Let $G=(V,E)$ be a finite, simple, undirected graph. For $v\in V$ we set $N_0(v) = N(v) = $ $\{w\in V: \{v,w\} \in E\}$ and for $k\in \omega$ let $$N_{k+1}(v) = N_k(v) \cup \bigcup\big\{N(z): z\in N_k(v)\big\}.$$
We define the *neighborhood fingerprint* of $G$ as $F_G: V\times \omega \to \omega$ defined by $(v,k) \mapsto |N_k(v)|.$

It is clear that if two graphs $G,H$ are isomorphic, then there is a bijection $\varphi:V(G)\to V(H)$ such that for all $v\in V(H)$ and all $k\in \omega$ we have $F_G(v,k) = F_H(\varphi(v), k)$.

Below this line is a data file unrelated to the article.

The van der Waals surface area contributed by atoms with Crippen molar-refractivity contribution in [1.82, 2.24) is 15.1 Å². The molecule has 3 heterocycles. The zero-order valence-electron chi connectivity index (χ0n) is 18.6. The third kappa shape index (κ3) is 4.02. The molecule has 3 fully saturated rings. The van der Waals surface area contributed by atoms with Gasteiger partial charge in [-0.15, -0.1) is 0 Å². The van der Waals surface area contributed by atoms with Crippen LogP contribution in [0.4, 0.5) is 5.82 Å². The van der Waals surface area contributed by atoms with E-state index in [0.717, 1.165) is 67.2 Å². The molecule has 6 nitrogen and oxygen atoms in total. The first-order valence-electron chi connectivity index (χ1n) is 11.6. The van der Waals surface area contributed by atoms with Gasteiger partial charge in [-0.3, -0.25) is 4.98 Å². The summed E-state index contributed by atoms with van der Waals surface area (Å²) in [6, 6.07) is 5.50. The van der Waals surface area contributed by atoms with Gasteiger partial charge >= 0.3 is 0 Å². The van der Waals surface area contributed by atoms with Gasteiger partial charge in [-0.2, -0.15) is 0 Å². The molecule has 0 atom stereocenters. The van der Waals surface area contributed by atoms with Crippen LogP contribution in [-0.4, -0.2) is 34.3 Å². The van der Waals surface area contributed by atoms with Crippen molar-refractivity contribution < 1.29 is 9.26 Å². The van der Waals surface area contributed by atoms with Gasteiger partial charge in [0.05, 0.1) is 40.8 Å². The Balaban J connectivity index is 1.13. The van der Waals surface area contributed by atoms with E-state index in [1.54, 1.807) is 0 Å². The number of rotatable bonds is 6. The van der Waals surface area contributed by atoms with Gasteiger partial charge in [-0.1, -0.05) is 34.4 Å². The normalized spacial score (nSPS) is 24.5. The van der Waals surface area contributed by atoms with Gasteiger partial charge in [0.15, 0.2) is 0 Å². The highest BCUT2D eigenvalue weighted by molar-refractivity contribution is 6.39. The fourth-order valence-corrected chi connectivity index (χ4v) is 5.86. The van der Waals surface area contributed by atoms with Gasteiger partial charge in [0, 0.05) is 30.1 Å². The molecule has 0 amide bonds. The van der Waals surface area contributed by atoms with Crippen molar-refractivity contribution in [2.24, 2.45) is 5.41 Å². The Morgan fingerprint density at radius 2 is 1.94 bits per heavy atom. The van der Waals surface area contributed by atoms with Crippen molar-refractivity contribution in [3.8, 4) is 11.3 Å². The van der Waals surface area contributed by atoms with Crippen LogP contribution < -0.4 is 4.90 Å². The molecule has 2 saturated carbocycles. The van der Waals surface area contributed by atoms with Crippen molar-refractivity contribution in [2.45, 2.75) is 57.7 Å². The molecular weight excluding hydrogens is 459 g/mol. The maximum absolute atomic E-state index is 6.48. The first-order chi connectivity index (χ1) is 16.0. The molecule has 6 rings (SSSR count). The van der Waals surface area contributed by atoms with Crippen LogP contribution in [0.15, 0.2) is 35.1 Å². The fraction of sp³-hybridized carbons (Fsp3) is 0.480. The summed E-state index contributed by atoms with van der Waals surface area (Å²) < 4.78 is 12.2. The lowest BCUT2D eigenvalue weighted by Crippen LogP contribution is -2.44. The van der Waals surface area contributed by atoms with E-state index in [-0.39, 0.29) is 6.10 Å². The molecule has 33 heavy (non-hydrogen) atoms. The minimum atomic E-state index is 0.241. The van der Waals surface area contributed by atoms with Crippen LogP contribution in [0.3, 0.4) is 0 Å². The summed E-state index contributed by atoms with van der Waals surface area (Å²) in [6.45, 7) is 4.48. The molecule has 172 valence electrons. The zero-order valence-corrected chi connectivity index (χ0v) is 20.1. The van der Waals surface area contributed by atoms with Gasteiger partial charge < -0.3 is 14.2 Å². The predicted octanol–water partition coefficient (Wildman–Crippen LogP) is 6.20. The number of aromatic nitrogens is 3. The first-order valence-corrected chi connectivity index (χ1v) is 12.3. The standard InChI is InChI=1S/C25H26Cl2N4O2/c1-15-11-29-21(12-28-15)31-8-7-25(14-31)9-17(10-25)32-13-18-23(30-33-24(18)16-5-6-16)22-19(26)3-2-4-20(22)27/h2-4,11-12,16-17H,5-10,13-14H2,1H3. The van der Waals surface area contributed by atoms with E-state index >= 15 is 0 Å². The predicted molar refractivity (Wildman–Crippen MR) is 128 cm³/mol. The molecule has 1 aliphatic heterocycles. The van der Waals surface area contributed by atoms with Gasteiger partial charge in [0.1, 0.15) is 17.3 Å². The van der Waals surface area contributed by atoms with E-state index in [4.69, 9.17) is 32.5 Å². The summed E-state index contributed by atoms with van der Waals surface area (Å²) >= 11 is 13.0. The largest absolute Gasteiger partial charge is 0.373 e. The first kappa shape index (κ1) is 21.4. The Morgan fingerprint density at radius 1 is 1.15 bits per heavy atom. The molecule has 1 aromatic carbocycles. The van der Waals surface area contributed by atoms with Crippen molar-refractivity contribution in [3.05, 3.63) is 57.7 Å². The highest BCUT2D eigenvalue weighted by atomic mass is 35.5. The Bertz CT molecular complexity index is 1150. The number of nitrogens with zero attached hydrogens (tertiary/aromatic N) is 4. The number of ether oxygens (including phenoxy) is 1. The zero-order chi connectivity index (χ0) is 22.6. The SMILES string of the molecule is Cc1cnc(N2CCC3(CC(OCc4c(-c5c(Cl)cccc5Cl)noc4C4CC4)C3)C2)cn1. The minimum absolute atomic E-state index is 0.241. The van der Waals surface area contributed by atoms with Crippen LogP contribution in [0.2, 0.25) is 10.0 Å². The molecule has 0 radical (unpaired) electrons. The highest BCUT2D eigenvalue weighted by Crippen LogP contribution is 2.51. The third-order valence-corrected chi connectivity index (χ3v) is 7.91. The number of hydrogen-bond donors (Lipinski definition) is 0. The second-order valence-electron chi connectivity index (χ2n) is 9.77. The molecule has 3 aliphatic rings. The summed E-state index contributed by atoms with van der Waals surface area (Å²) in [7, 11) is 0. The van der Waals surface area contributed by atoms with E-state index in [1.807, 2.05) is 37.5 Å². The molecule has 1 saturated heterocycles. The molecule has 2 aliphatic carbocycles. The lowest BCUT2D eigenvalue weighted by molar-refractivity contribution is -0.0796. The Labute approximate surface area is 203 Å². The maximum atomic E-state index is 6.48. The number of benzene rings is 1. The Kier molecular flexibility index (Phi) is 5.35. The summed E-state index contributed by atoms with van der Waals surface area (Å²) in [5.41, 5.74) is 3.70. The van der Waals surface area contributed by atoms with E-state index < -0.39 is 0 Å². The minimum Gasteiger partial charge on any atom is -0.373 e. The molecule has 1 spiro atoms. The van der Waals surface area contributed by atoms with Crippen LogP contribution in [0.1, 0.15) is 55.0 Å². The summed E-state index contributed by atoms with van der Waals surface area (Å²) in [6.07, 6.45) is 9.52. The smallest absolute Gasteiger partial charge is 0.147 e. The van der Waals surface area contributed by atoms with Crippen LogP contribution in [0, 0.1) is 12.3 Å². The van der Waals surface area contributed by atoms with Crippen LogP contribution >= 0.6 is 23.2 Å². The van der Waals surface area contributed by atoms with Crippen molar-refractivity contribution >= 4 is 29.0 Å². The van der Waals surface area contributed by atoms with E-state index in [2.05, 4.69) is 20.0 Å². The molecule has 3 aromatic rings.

Does the converse hold? More precisely, if there is a bijection $\varphi$ as described above, are the graphs $G,H$ isomorphic?

Distance-Regular Graphsmight contain explicit examples of non-isomorphic DRGs with the same intersection arrays (a stronger condition than yours), but my copy of the book is buried in a box somewhere, and a quick trawl for online tables only found examples for existence and uniqueness - where the uniqueness results tend to require elaborate proofs... $\endgroup$ – GNiklasch Mar 22 '18 at 9:39